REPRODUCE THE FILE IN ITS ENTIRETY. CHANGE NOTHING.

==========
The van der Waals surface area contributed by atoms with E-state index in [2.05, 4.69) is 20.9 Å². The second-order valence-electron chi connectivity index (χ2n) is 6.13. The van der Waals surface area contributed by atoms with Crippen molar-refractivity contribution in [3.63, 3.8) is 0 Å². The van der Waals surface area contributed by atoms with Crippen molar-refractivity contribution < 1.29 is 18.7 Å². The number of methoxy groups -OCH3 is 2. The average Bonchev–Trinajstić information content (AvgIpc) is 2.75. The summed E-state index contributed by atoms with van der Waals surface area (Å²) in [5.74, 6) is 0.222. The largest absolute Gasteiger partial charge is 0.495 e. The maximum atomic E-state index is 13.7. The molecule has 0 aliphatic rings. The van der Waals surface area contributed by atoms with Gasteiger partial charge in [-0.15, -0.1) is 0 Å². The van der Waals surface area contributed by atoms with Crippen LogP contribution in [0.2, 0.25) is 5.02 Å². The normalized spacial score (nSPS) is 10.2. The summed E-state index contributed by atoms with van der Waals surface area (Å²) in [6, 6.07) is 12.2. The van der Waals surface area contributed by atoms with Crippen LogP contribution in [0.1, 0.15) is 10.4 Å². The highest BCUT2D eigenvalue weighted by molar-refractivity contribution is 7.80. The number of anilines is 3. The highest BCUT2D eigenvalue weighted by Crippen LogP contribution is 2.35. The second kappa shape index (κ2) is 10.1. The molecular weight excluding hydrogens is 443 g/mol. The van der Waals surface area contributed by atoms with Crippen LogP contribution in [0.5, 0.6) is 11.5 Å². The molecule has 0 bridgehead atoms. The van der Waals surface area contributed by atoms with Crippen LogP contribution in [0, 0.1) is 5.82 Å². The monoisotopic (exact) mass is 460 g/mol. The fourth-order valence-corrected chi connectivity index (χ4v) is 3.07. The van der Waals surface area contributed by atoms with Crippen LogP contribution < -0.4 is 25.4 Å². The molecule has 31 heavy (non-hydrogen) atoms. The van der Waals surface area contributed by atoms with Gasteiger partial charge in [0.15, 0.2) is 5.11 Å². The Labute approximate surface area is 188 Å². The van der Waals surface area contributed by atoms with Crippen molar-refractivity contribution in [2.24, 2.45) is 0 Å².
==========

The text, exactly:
The van der Waals surface area contributed by atoms with E-state index in [2.05, 4.69) is 20.9 Å². The second-order valence-electron chi connectivity index (χ2n) is 6.13. The van der Waals surface area contributed by atoms with Crippen molar-refractivity contribution in [3.63, 3.8) is 0 Å². The van der Waals surface area contributed by atoms with Crippen molar-refractivity contribution < 1.29 is 18.7 Å². The number of methoxy groups -OCH3 is 2. The average Bonchev–Trinajstić information content (AvgIpc) is 2.75. The summed E-state index contributed by atoms with van der Waals surface area (Å²) in [5.74, 6) is 0.222. The largest absolute Gasteiger partial charge is 0.495 e. The maximum atomic E-state index is 13.7. The molecule has 0 aliphatic rings. The van der Waals surface area contributed by atoms with Gasteiger partial charge in [-0.15, -0.1) is 0 Å². The van der Waals surface area contributed by atoms with Crippen LogP contribution in [0.2, 0.25) is 5.02 Å². The normalized spacial score (nSPS) is 10.2. The summed E-state index contributed by atoms with van der Waals surface area (Å²) in [6, 6.07) is 12.2. The van der Waals surface area contributed by atoms with Crippen LogP contribution in [0.1, 0.15) is 10.4 Å². The highest BCUT2D eigenvalue weighted by molar-refractivity contribution is 7.80. The number of anilines is 3. The highest BCUT2D eigenvalue weighted by Crippen LogP contribution is 2.35. The second kappa shape index (κ2) is 10.1. The molecular weight excluding hydrogens is 443 g/mol. The van der Waals surface area contributed by atoms with Crippen LogP contribution in [0.5, 0.6) is 11.5 Å². The molecule has 0 bridgehead atoms. The van der Waals surface area contributed by atoms with Crippen LogP contribution in [0, 0.1) is 5.82 Å². The monoisotopic (exact) mass is 460 g/mol. The fourth-order valence-corrected chi connectivity index (χ4v) is 3.07. The van der Waals surface area contributed by atoms with Crippen LogP contribution < -0.4 is 25.4 Å². The molecule has 31 heavy (non-hydrogen) atoms. The van der Waals surface area contributed by atoms with Gasteiger partial charge in [0.15, 0.2) is 5.11 Å². The Labute approximate surface area is 188 Å². The van der Waals surface area contributed by atoms with Crippen molar-refractivity contribution in [2.24, 2.45) is 0 Å².